   Agriculture has been through this before
       Dairy sanitation between 1900 to 1940
       Pesticides between 1965 to 2005
       Food Safety since mid-1990s
Standard Development Initiatives
   Agriculture should contribute to sustainability
    debate and standards development
       Grower-driven standards based on economics and
        risk management that also demonstrate
        environmental and social responsibility
       Demonstrate agriculture’s benefit to rural
       Emphasize nutritional sustainability and
        environmental benefits and gains of agriculture
Standard Development Initiatives
   Grower engagement is difficult given a lack
    of incentive to participate
       More paperwork and traceability = more cost
           Effect on industry? (cf. Food Safety Impacts)
       Once benchmark is set, improvement may be
        required by companies (ratcheting)
           Becomes new status quo for everyone
       Return on investment? Price premium?
   How do you implement sustainability?
       What changes do you make?
       How do you measure success?
   Much of the drive/push for sustainability from
    companies/shareholders & consumer groups
       Do you get credit for your efforts?
       Why bother?
  Do Consumers Understand Sustainability?
  (2010 International Food Information Council)
        “How much have you read or heard about the
         concept of sustainability in food production?”
             A Lot                         7%
             Some                          20%
             A Little                      23%
             Nothing At All                50%
        In 2007, the “Nothing At All” was 70%

Courtesy of J. Colquhuon, UW-Horticulture
  Do Consumers Understand Sustainability?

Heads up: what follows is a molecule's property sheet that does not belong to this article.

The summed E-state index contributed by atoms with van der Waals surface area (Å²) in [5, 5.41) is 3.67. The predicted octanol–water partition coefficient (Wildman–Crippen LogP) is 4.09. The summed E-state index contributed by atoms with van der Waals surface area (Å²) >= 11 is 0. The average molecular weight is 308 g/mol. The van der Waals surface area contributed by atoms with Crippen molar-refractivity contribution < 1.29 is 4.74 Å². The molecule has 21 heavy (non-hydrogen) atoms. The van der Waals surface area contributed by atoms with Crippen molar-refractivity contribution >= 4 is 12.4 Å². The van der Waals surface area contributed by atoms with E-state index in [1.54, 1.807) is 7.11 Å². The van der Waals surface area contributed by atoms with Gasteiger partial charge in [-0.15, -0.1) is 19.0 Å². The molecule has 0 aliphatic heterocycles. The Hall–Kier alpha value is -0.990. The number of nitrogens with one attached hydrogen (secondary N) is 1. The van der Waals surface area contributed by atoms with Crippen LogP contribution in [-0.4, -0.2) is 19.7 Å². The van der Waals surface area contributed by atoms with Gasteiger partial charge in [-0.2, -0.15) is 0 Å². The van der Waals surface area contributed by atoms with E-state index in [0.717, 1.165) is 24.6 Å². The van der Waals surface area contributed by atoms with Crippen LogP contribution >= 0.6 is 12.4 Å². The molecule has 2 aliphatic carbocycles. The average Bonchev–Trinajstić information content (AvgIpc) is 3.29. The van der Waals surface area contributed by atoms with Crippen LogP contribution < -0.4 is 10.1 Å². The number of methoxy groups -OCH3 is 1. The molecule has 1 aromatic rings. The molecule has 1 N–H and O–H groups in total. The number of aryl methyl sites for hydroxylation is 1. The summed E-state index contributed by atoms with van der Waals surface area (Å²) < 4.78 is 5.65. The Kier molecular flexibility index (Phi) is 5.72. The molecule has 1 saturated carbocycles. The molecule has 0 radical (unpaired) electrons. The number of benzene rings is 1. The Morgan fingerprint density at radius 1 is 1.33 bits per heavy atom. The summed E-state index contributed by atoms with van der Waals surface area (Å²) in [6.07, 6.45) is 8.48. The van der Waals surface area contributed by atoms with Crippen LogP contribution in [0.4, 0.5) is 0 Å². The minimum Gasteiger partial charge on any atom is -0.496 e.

(Federal Trade Commission)
        “In recent years, businesses have increasingly
         used ‘green’ marketing to capture consumers’
         attention and move Americans toward a more
         environmentally friendly future. But what
         companies think green claims mean and what
         consumers really understand are sometimes
         two different things” (FTC Chairman Jon Leibowitz)
        Updated Green Guides for advertiser product
         claims (FTC, Oct. 2010)
Courtesy of J. Colquhuon, UW-Horticulture
  Will Consumers Pay for Sustainability?
  (2009 Deloitte/GMA survey)
        95% of interviewed shoppers said that they
         would buy green, 22% actually did so.
        54% consider sustainability in product
        2% of shoppers committed to buying green

Courtesy of J. Colquhuon, UW-Horticulture
  Will consumers pay for sustainability?
  (2009 Deloitte/GMA survey)
        “…most shoppers would like green products
         to be price competitive. They often don’t
         understand or buy into the rationale that a
         green product should be more expensive.
         Shoppers don’t understand why a green
         product should cost more if it was
         manufactured with less packaging or it was
         transported less distance.”

Courtesy of J. Colquhuon, UW-Horticulture
Sustainability: Consumers and Farmers
   Latent demand for sustainability exists, but
    companies are struggling to deliver products
       Price matters to consumers
       Sustainability not a value added characteristic
       Sustainability an expectation for farmers
       Provide sustainability to get access to markets
Sustainability and Farmers
   How can farmers take advantage of these
    trends/demands for sustainability?
       Consider it an Opportunity, not a Threat
       Innovation to develop new strategies, new
        alliances, new practices/technologies
       Find a way to use sustainably to make money
   How do farmers participate in the creation and
    implementation of sustainability standards?
       Get involved with grower organizations at local,
        state and national level and with ag universities
   What companies and consumers are thinking
       Overview company efforts and consumer surveys
   How sustainability is typically defined
       Terminology and concepts: 3 Spheres, LCAs
   What farm mangers can expect
       Examples and Initiatives
           Cool Farm Tool, Fieldprint Calculator
       Sustainability Standards
           Healthy Grown